computations have to happen each time your program is run. You
are welcome to implement variations of the a-priori algorithm
that are a good fit for your data, as discussed above (e.g., to
account for item hierarchies, as we discussed in class, or
numerical items). IMPORTANT
NOTE: These variations have to be at least as "sophisticated"
as the description of a-priori in Section 2.1 in general, and
in Section 2.1.1 in particular (i.e., your variations
cannot be more primitive than the algorithm as described in
these sections of the paper). A good place to start to search
for relevant variations of the original algorithm is Rakesh
Agrawal's publications in the mid to late 1990s, http://www.informatik.uni-trier.de/~ley/db/indices/a-tree/a/Agrawal:Rakesh.html.
Implementing such a variation is strictly optional; if you
decide to implement such a variation, you must so indicate in
the README file, explaining precisely what variation(s) you have
implemented and why.
- For each of the frequent itemsets, build all possible
association rules and identify those that have a confidence of
at least min_conf. Generate only association rules with
exactly one item on the right hand side and with at least one
item on the left hand side. We will call the rules with
confidence greater than or
equal to min_conf
as the "high-confidence
- Output the frequent itemsets
to a file named "output.txt":
line should include one itemset, within square brackets, and its
support, separated by a comma (e.g., [item1,item2], 7.4626%).
The lines in the file should be listed in decreasing order of
their support. Output also in
the same output.txt file the high-confidence association rules, in decreasing
order of confidence, reporting the support and confidence of
each rule (e.g., [item1] => [item2] (Conf: 100%, Supp:
As a reminder, note that spaces are considered part of the fields in
a CSV file. If we run your program with min_sup=0.7 and min_conf=0.8,
the program should produce a file output.txt with the following
==Frequent itemsets (min_sup=70%)
==High-confidence association rules (min_conf=80%)
[diary] => [pen] (Conf: 100.0%, Supp: 75%)
[ink] => [pen] (Conf: 100.0%, Supp:
What You Should Submit
- Your well commented Java
or Python code
with your implementation
- A single CSV file
- A README file
including the following information:
- Your name
and your partner's name
- A list of all the files
that you are submitting
- A detailed description
explaining: (a) which NYC Open Data data set(s) you used to
generate the INTEGRATED-DATASET file; (b) what (high-level)
procedure you used to map the original NYC Open Data data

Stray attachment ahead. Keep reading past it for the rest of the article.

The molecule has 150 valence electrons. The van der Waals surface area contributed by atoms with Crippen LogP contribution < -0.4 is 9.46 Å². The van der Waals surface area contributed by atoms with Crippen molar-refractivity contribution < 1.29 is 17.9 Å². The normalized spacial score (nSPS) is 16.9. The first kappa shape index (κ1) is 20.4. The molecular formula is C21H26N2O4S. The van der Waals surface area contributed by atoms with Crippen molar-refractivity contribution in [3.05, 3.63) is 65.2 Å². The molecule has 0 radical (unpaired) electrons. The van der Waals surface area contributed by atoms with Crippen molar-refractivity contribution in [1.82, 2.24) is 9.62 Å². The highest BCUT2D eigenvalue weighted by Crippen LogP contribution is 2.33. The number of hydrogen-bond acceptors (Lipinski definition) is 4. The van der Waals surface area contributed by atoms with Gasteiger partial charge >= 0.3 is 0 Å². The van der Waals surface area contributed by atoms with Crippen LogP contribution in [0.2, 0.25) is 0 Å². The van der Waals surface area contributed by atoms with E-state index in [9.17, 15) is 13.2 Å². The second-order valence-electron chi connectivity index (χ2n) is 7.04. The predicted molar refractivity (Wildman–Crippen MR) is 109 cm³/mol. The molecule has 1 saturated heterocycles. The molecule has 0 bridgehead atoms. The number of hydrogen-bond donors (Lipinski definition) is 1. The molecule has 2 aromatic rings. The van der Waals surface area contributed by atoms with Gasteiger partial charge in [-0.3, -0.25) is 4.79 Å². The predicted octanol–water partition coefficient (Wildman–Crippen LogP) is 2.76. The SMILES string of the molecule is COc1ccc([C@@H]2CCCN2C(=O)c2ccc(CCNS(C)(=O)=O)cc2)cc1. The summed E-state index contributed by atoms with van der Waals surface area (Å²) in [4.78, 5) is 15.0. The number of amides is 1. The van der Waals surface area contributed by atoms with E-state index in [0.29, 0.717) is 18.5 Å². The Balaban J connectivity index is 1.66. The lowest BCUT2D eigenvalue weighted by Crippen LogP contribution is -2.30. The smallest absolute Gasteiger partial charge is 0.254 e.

set(s) into your INTEGRATED-DATASET file; (c) what makes
your choice of INTEGRATED-DATASET file interesting (in other
words, justify your choice of NYC Open Data data set(s)).
The explanation should be detailed enough to allow us to
recreate your INTEGRATED-DATASET file exactly from scratch
from the NYC Open Data site.
- A clear description of
how to run your program (note that your project must
compile/run under Linux in your CS account)
- A clear description of
the internal design of your project; in particular, if you
decided to implement variation(s) of the original a-priori
algorithm (see above), you must explain precisely
what variation(s) you have implemented and why
- The command line specification
of an interesting sample run (i.e., a min_sup, min_conf combination
that produces interesting results). Briefly explain why
the results are interesting.
- Any additional
information that you consider significant
- A text file named "example-run.txt" with the output of
the interesting sample run of point 4f, listing all
the frequent itemsets as well as association rules for that
run, as discussed in the Association
Rule Mining Algorithm section above
How to Submit
- Create a directory named <your-UNI>-proj3,
where you should replace <your-UNI> with the
Columbia UNI of one teammate (for example, if the teammate's UNI
is abc123, then the directory should be named abc123-proj3).
- Copy the source code files into the
<your-UNI>-proj3 directory, and include all the
other files that are necessary for your program to run.
- Copy your INTEGRATED-DATASET, README, and
example-run.txt files into the <your-UNI>-proj3
- Tar and gzip the <your-UNI>-proj3
directory, to generate a single file
<your-UNI>-proj3.tar.gz, which is the file that you
- Login to Courseworks
https://courseworks.columbia.edu/ and select the site for
- Select "Assignments."
- Upload your <your-UNI>-proj3.tar.gz file under "Project 3."
IMPORTANT NOTE 1: Your
Java or Python program can use any standard classes/libraries that
you might find useful.
IMPORTANT NOTE 2: We
on how interesting your data set definition is, as well as on the
overall correctness of your implementation of the association rule
mining algorithm. The README file will also determine part
of your grade for the project.